information about their learners’ individual and educational background in order to get better
precautions for anxiety. In the classroom atmosphere, students should be informed that making
mistakes are quite natural while speaking and these mistakes should be seen as learning steps. In
addition to this, the evaluation and negative reactions of other students in the classroom should be
minimized by the teacher in order to have a more sincere atmosphere. To conclude, through these
practical ideas suggested by this study, teachers may have a more sincere classroom atmosphere in
which their students speak English more comfortably.
References
Ay, S. (2010). Young adolescent students’ foreign language anxiety in relation to language skills at
different levels. The Journal of International Social Research, 3(11), 83-92.
Aydın, B. (2001). A study of sources of foreign language classroom anxiety in speaking and writing
classes (Unpublished doctoral dissertation). Anadolu University, Turkey.
Balemir, S. H. (2009). The sources of foreign language speaking anxiety and the relationship between
proficiency level and the degree of foreign language speaking anxiety (Unpublished master’s
thesis). Bilkent University, Turkey.
Brown, H. D. (1994). Principles of language learning and teaching. London: Prentice Hall Regents.
Chastain, K. (1975). Affective and ability factors in second language learning. Language Learning,
25, 153-161.
.
G. Öztürk & N. Gürbüz / Journal of Language and Linguistic Studies, 10(1) (2014) 1–17
15
Dalkılıç, N. (2001). An investigation into the role of anxiety in second language learning
(Unpublished doctoral dissertation). Çukurova University, Turkey.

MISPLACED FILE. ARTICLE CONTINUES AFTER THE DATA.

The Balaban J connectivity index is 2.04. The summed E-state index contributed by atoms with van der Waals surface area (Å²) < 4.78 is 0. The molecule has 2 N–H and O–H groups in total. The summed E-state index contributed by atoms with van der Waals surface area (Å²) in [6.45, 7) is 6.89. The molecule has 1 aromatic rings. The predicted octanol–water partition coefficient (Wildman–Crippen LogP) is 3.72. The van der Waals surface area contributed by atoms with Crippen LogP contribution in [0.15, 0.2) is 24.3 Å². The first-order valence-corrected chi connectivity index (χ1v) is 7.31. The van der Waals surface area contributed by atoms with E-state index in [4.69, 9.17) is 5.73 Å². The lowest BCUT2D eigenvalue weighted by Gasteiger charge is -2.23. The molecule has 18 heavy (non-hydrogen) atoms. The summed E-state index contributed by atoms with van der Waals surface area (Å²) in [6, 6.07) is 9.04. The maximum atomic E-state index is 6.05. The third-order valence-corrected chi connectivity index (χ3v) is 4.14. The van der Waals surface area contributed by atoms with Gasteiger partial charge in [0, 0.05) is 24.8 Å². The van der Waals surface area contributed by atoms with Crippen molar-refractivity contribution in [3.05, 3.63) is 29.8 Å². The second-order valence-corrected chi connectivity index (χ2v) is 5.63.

Gardner, R. C., & MacIntyre, P. D. (1993). A student’s contributions to second language learning. Part
II: Affective variables. Language Teaching, 26, 1-11.
Horwitz, E. K., Horwitz, M. B., & Cope, J. (1986). Foreign language classroom anxiety. The Modern
Language Journal, 70(2), 125-132.
Huang, H. (2004). The relationship between learning motivation and speaking anxiety among EFL
non-English major freshmen in Taiwan (Unpublished master’s thesis). Chaoyang University of
Technology, Taiwan.
Koch, A. S. & Terrell T. D. (1991). Affective reactions of foreign language students to natural
approach activities and teaching procedures. In E. K. Horwitz & D. J. Young (Eds.), Language
anxiety (pp. 109-125). London: Prentice Hall International.
Liu, M., & Jackson, J. (2008). An exploration of Chinese EFL learners’ unwillingness to communicate
and foreign language anxiety. The Modern Language Journal, 92(1), 71-86.
Liu, M. & Huang, W. (2011). An exploration of foreign language anxiety and English learning
motivation. Education Research International, 1-8. doi: 10.1115/ 2011/493167
Malallah, S. (2000). English in an Arabic environment: Current attitudes to English among Kuwait
university students. International Journal of Bilingual Education and Bilingualism, 3(1), 19-43.
Noormohamadi, R. (2009). On the relationship between language learning strategies and foreign
language anxiety. Pan-pacific Association of Applied Linguistics, 13(1), 39-52.
Öztürk, G. (2012). Foreign language speaking anxiety and learner motivation: A case study at a